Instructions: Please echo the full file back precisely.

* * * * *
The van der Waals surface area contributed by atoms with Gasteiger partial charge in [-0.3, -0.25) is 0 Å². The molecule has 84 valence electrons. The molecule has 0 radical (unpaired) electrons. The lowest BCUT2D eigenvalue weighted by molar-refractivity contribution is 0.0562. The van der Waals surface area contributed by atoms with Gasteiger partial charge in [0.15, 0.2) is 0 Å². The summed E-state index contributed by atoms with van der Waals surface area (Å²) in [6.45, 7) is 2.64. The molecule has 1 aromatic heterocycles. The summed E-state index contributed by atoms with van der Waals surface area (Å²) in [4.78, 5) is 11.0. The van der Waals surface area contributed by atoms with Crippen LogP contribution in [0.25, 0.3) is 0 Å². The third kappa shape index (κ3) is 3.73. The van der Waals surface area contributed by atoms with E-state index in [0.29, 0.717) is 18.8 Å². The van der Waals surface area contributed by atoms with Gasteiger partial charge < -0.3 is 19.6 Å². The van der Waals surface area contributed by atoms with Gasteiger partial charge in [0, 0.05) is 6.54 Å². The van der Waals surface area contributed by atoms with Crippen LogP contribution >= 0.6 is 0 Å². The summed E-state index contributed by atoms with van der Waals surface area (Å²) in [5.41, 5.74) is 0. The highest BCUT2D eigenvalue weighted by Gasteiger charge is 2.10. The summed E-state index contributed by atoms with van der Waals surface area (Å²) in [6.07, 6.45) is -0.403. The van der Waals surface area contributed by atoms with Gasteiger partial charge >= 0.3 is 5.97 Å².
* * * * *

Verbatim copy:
The van der Waals surface area contributed by atoms with Gasteiger partial charge in [-0.3, -0.25) is 0 Å². The molecule has 84 valence electrons. The molecule has 0 radical (unpaired) electrons. The lowest BCUT2D eigenvalue weighted by molar-refractivity contribution is 0.0562. The van der Waals surface area contributed by atoms with Gasteiger partial charge in [0.15, 0.2) is 0 Å². The summed E-state index contributed by atoms with van der Waals surface area (Å²) in [6.45, 7) is 2.64. The molecule has 1 aromatic heterocycles. The summed E-state index contributed by atoms with van der Waals surface area (Å²) in [4.78, 5) is 11.0. The van der Waals surface area contributed by atoms with Crippen LogP contribution in [0.25, 0.3) is 0 Å². The third kappa shape index (κ3) is 3.73. The van der Waals surface area contributed by atoms with E-state index in [0.29, 0.717) is 18.8 Å². The van der Waals surface area contributed by atoms with Gasteiger partial charge < -0.3 is 19.6 Å². The van der Waals surface area contributed by atoms with Gasteiger partial charge in [0, 0.05) is 6.54 Å². The van der Waals surface area contributed by atoms with Crippen LogP contribution >= 0.6 is 0 Å². The summed E-state index contributed by atoms with van der Waals surface area (Å²) in [5.41, 5.74) is 0. The highest BCUT2D eigenvalue weighted by Gasteiger charge is 2.10. The summed E-state index contributed by atoms with van der Waals surface area (Å²) in [6.07, 6.45) is -0.403. The van der Waals surface area contributed by atoms with Gasteiger partial charge >= 0.3 is 5.97 Å².